Emily's honest, sensitive, and realistic messages speak to the core of how in our uncomfortableness we try to be present to those who suffer.


Searching for a reason when unfortunate, sad and life-changing circumstances come our way is natural. We want to know 'why'. Even when we can identify a reason that might pinpoint a cause, the underlying question, "Why did this happen or occur?" may never be known.

Trying to discover 'the reason' something happens can bring frustration and anger. Adding these emotions to limitations, grief, sadness, anxiety and despair that often come with unforeseen events adds another layer of struggle and suffering.


Another approach might be, "Do we spend time looking for the reason for what happened or do we look for ways to secure strength to persevere through days that disrupt our normal routine and make us feel terrible?"

Shortly before I pushed away from the pool, I added to my initial remarks, "We can learn and grow from whatever comes our way without finding a reason."

My lane partner, who paused to adjust her cap and goggles looked at me and said, "That's a possibility I'll explore."

If we can identify a reason, does that make things bearable or offer security when our foundations are shattered?

After asking, "What is the reason for ______?" and no answer comes, consider these words, "What can I learn and how can I grow from _____?"

Invite God into your time of inquiry and desire. Ask God open your heart and reveal ways to grow and learn from what you are facing. Bring your emotions to God. God is eager to accept, welcome and hold all you are. As you explore ways to grow spiritually, emotionally and physically from events that happen, God may reveal areas of strength as you persevere through hard places, opening talents and abilities you have not discovered.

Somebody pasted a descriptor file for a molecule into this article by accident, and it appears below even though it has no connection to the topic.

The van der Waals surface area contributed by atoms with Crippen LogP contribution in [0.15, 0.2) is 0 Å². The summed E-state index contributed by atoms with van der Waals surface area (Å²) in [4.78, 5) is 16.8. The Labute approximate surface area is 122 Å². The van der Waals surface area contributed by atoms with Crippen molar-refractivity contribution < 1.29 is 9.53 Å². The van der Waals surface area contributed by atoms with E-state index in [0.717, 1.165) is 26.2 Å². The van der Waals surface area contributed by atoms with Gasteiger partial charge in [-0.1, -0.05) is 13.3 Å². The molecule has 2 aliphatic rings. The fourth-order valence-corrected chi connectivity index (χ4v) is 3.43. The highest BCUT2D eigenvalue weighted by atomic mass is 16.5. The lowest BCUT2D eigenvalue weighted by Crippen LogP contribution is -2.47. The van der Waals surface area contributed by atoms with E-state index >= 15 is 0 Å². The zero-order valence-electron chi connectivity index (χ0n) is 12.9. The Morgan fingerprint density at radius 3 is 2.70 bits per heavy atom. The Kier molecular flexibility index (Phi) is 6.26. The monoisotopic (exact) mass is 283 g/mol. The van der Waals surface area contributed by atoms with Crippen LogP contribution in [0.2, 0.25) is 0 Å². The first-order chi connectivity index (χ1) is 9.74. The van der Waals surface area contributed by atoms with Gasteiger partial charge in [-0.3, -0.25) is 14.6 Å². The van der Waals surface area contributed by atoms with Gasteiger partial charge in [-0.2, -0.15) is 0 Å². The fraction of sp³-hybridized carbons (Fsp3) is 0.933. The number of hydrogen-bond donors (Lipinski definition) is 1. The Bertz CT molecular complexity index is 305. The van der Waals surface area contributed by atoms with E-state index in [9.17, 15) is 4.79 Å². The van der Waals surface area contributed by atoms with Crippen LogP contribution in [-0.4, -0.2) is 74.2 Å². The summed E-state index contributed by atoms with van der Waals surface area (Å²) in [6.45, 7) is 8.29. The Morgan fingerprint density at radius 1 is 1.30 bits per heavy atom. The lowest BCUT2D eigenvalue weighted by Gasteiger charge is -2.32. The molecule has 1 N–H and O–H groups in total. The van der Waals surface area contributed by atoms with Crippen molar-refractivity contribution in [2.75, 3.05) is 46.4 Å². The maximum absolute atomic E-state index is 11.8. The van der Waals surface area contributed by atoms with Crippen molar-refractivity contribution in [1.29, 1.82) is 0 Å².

A few years ago when I was going through a rough patch, I read an activity in a self-help book that suggested writing a letter to yourself using your non-dominant hand. Although I write with my right hand, my mother mentioned that when I used my left hand as a toddler, she covered my hand with hers, forcing me to use my right hand.

As an adult, trying out this letter to myself, I started gingerly, with a pencil in my left hand, writing numbers, then the alphabet, then simple words and sentences.  Working with my left hand for several weeks, I eventually discovered my left hand draws and writes. I believe I was created to be left-handed because of the ease with which these tasks came.

My handwriting is different with each hand. When I write blog posts I use paper, pencil to record my thoughts ....with my left hand. Although I struggled to get through what I was experiencing, discovering the insight and freedom that flows from my left hand, brought joy and companionship that is still with me today.

The lady who shared her lane with me finished before I did, leaving me with the luxury of swimming in my own lane. Through the cloudy view of my goggles, I watched her struggle to climb the stairs out of the pool. As she walked haltingly to the door leading to the locker room, I hope her heart felt my heartfelt prayers for her recovery and peace.

Prayer: God, things happen. That's the nature of life. We have the assurance that you are in all things, not causing them, but present in them. As we seek to pick ourselves up and keep going, let us also come to you, knowing you have encouragement and companionship to help us grow through our circumstances in your embrace and love. Amen.